The big mass of green growing up through this large tree is a giant bittersweet vine.
Fortunately, this large vine on this large tree is not my problem. It is near my neighborhood and I see it on my daily walk.
I know it is a bittersweet vine and for most of the summer and early fall, I assumed it was the Asian bittersweet, Celastrus orbiculatus, a big take-charge kind of vine that one should never plant because it is invasive.
But there is also a native bittersweet, Celastrus scandens, which goes by the common name American bittersweet.
The primary difference is that the flowers are at the end of the stem on the American bittersweet and show up in the leaf axils on the Asian bittersweet.
Yesterday, I decided to take a closer look at this bittersweet, and I got close enough to take a zoomed in picture of the fruits, which are now forming.
Shall we get a little closer?
Yes, it looks like those little fruiting things are forming at the terminal end of the stems which means this big huge, messy looking vine is probably an American bittersweet.
Now what? I thought this was an invasive vine, not I think that it is a native vine which leads to one conclusion…
Big woody vines, whether native or introduced are big, woody vines and one should think long and hard before planting them in your garden. They are what I call an “advanced plant” meaning that one should be both careful and deliberate when planting them because they can take over a garden or a tree in just a season or two.
Plus, if you are growing bittersweet so you can have stems of the orange berries to cut off for fall decorations, you actually need TWO of these vines because it is dioecious, with male flowers on one plant, female flowers on another plant.
Now just where are you going to put two massive big woody vines like that?
Most of us don’t have that kind of garden space!
Anyway, I learned something new by taking a closer look and by doing a little bit of homework and research. That’s good. We should all do more of that these days.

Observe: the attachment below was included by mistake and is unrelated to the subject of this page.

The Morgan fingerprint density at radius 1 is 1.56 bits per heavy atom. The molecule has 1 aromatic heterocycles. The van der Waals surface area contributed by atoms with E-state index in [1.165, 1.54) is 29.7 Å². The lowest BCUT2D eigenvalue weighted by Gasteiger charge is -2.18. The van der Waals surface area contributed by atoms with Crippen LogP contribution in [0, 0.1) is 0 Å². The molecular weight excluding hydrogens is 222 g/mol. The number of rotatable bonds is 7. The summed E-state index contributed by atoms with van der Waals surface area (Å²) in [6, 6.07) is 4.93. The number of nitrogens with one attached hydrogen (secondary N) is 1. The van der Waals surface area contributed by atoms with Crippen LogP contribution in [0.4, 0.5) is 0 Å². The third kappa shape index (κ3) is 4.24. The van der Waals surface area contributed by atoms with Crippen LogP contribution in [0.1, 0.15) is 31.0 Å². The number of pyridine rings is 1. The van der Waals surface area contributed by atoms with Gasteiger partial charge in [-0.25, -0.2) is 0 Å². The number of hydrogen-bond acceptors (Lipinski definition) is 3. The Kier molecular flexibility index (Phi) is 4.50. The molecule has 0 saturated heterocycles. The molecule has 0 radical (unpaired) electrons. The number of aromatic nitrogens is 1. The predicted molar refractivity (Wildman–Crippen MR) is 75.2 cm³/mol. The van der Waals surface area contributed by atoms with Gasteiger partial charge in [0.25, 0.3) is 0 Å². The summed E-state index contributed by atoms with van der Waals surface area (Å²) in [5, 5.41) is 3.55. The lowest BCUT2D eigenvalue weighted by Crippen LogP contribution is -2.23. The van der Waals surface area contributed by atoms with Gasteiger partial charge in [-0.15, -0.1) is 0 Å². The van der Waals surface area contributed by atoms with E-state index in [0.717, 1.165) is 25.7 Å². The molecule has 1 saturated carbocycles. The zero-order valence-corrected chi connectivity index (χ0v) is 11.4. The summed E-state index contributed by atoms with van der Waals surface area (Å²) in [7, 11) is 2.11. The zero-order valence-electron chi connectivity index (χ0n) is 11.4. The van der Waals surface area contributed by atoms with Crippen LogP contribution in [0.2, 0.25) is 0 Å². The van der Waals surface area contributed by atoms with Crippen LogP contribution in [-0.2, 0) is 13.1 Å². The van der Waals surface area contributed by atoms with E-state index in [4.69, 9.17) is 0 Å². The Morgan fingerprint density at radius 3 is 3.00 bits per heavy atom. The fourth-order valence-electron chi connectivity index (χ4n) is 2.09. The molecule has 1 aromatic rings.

And I don’t have any big, woody vines in my garden, which is also good.
BUT because of that big vine near my neighborhood, I occasionally find seedlings of bittersweet here and there in my garden because the birds love those berries, eat them, then fly over to my garden and poo out the seeds which then send down roots and get themselves somewhat well-established before sending up a stem, which I eventually find and then pull out. But always a little root remains to re-sprout so I pull those bittersweets out of the same three spots all the time.
All this reminds me to go out today to check those three spots and see if the bittersweets have resprouted.
If you’d like to hear more about big, woody vines, Dee and I discuss them on this week’s podcast episode of The Gardenangelists and provide some other timely gardening advice too.
What Lucy and Ethel and Laverne and Shirley brought to sitcoms, Carol and Dee bring to the world of podcasts with their informative, often humorous take on gardening. Listen every week to The Gardenangelists to find out what Carol and Dee are up to in their own gardens as they discuss flowers, veggies, and all the best dirt.
Lisa at Greenbow says
Yes, that vine can be a pest. It could kill a big tree like that. Sort of scary with those halloween colored fruits.
Yup ! been there done that .. it was great for a while because it is actually pretty (for a while) I used to cut it with battery operated hedge trimmers, but it just got to be too much for me to handle any more. We all go through those phases in gardening I think .. you just want to see for yourself ? LOL